According to the SSA (Self Storage Association), the United States has upward of 50,000 storage facilities, more than five times the number of Starbucks. Right now, at this very moment, there are 7.3 square feet of self storage space for every man, woman and child in the nation. That means that it is physically possible to have every American stand—all at the same time—under the total canopy of self storage roofing.
But what does that mean?
That means that we, as Americans, are consuming so much stuff that we literally don't know what to do with it all, other than throw it into a dark room to be forgotten or sold to people who want more stuff.
And if that's not enough, check these statistics out:
- The average American throws away 65 pounds of clothing per year (Huffington Post).
The average American woman owns 30 outfits—one for every day of the month. In 1930, that figure was nine (Forbes).
The average American family spends $1,700 on clothes annually (Forbes).
[STAT CREDIT (and full article): http://www.becomingminimalist.com/clutter-stats/]
Again, this is telling me that we, as a consumerist culture, have gone ape shit. Instead of hunting and foraging, we're spending and buying.
What happened to creating something from nothing? Using your hands. Getting dirty. Making mistakes and figuring stuff out for yourself?
That's why I'm so excited to have Blake Ward of the Seed store to join me on today's episode of Ancestral Health Radio to discuss the art of working with your hands, of craftsmanship. This, tribe, is the beginning of a series called "The Maker Series."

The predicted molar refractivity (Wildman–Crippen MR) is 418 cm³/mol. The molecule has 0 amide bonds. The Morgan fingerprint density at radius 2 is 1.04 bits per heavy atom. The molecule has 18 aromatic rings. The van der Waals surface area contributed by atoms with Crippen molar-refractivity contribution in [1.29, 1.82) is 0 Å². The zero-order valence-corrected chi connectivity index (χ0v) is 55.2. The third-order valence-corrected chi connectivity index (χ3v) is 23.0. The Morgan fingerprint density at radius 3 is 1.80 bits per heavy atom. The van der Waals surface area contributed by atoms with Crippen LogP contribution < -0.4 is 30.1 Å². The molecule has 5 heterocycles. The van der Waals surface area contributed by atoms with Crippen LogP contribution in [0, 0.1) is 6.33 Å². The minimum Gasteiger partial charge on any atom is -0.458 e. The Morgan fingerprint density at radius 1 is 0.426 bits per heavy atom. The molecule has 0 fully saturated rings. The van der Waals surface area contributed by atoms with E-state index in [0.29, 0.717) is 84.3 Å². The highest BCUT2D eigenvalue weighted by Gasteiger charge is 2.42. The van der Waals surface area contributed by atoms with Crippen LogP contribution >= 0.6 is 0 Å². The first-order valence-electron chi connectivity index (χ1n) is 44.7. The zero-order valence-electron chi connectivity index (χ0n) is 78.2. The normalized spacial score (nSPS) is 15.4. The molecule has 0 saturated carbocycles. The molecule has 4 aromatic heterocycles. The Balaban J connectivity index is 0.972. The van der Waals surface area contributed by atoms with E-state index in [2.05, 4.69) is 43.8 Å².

No; it won't all be linear. Next week won't feature some badass blacksmith (although, if you know someone who might fit the bill, please email me at firstname.lastname@example.org).
But I will be featuring people who have dedicated their life to working with their hands to create something that transcends their brand and ushers in a time where people are respected for creating small-batch goods and services.
I'm calling not just American's out, but everyone: What do you create that adds value to your tribe?
In today’s episode, you’ll learn…
The difference between cannabis and industrial hemp,
How to foster creativity and reciprocity through what Blake calls "collaborative economy",
Practical tips and personal insight on how to become a maker, and…
Much, much more.
- The frustration that caused Blake to buy a sewing machine and begin Seed
Blake and I recap the horrors of the Rana Plaza disaster and the unfair labor practices in third world countries
Why certain manufacturers install bars on windows of multilevel buildings
Blake tells of future plans moving forward with Seed
Blake discusses how "community made clothing" can shine a light on textile waste
What's the difference between marijuana and industrial hemp?
The benefits of hemp fabric and its the similarities hemp has to its animal fiber cousin—merino wool
Why Blake believes it's the producers and makers that change the world, not the consumers
How to foster creativity and reciprocity through what Blake calls a "collaborative economy"
The common mistake that held Blake back five years before finally starting Seed (I struggle with this, too)
The course Blake took three times a week that dramatically improved his sewing skills